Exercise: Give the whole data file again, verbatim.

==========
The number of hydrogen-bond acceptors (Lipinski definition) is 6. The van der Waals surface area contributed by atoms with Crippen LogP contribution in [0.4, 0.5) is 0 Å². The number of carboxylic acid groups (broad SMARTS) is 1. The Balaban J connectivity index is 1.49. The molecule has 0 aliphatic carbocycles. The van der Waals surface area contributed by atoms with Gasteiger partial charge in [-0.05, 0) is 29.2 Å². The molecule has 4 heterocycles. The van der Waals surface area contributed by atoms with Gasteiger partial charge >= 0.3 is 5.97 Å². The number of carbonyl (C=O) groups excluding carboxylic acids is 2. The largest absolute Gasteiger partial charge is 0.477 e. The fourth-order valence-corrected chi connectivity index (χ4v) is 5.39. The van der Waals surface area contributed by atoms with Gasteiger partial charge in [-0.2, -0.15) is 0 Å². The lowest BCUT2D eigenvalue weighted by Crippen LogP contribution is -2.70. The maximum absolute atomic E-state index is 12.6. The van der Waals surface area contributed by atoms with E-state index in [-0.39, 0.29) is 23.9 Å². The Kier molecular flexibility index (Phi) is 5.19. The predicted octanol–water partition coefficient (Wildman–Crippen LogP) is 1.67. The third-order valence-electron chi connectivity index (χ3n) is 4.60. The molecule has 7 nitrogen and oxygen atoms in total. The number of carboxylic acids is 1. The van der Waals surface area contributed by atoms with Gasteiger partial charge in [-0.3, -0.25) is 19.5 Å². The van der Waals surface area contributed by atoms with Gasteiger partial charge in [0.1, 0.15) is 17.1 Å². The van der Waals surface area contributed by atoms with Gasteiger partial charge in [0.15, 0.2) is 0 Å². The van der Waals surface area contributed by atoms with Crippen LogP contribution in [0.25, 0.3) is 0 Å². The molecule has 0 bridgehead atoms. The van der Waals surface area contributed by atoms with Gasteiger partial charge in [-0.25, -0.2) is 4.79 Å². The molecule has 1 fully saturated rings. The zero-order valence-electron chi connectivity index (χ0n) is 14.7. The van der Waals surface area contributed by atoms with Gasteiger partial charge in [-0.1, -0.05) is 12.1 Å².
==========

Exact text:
The number of hydrogen-bond acceptors (Lipinski definition) is 6. The van der Waals surface area contributed by atoms with Crippen LogP contribution in [0.4, 0.5) is 0 Å². The number of carboxylic acid groups (broad SMARTS) is 1. The Balaban J connectivity index is 1.49. The molecule has 0 aliphatic carbocycles. The van der Waals surface area contributed by atoms with Gasteiger partial charge in [-0.05, 0) is 29.2 Å². The molecule has 4 heterocycles. The van der Waals surface area contributed by atoms with Gasteiger partial charge >= 0.3 is 5.97 Å². The number of carbonyl (C=O) groups excluding carboxylic acids is 2. The largest absolute Gasteiger partial charge is 0.477 e. The fourth-order valence-corrected chi connectivity index (χ4v) is 5.39. The van der Waals surface area contributed by atoms with Gasteiger partial charge in [-0.2, -0.15) is 0 Å². The lowest BCUT2D eigenvalue weighted by Crippen LogP contribution is -2.70. The maximum absolute atomic E-state index is 12.6. The van der Waals surface area contributed by atoms with E-state index in [-0.39, 0.29) is 23.9 Å². The Kier molecular flexibility index (Phi) is 5.19. The predicted octanol–water partition coefficient (Wildman–Crippen LogP) is 1.67. The third-order valence-electron chi connectivity index (χ3n) is 4.60. The molecule has 7 nitrogen and oxygen atoms in total. The number of carboxylic acids is 1. The van der Waals surface area contributed by atoms with Gasteiger partial charge in [-0.3, -0.25) is 19.5 Å². The van der Waals surface area contributed by atoms with Gasteiger partial charge in [0.1, 0.15) is 17.1 Å². The van der Waals surface area contributed by atoms with Gasteiger partial charge in [0.15, 0.2) is 0 Å². The van der Waals surface area contributed by atoms with Crippen LogP contribution in [0.25, 0.3) is 0 Å². The molecule has 0 bridgehead atoms. The van der Waals surface area contributed by atoms with Gasteiger partial charge in [-0.25, -0.2) is 4.79 Å². The molecule has 1 fully saturated rings. The zero-order valence-electron chi connectivity index (χ0n) is 14.7. The van der Waals surface area contributed by atoms with Gasteiger partial charge in [-0.1, -0.05) is 12.1 Å².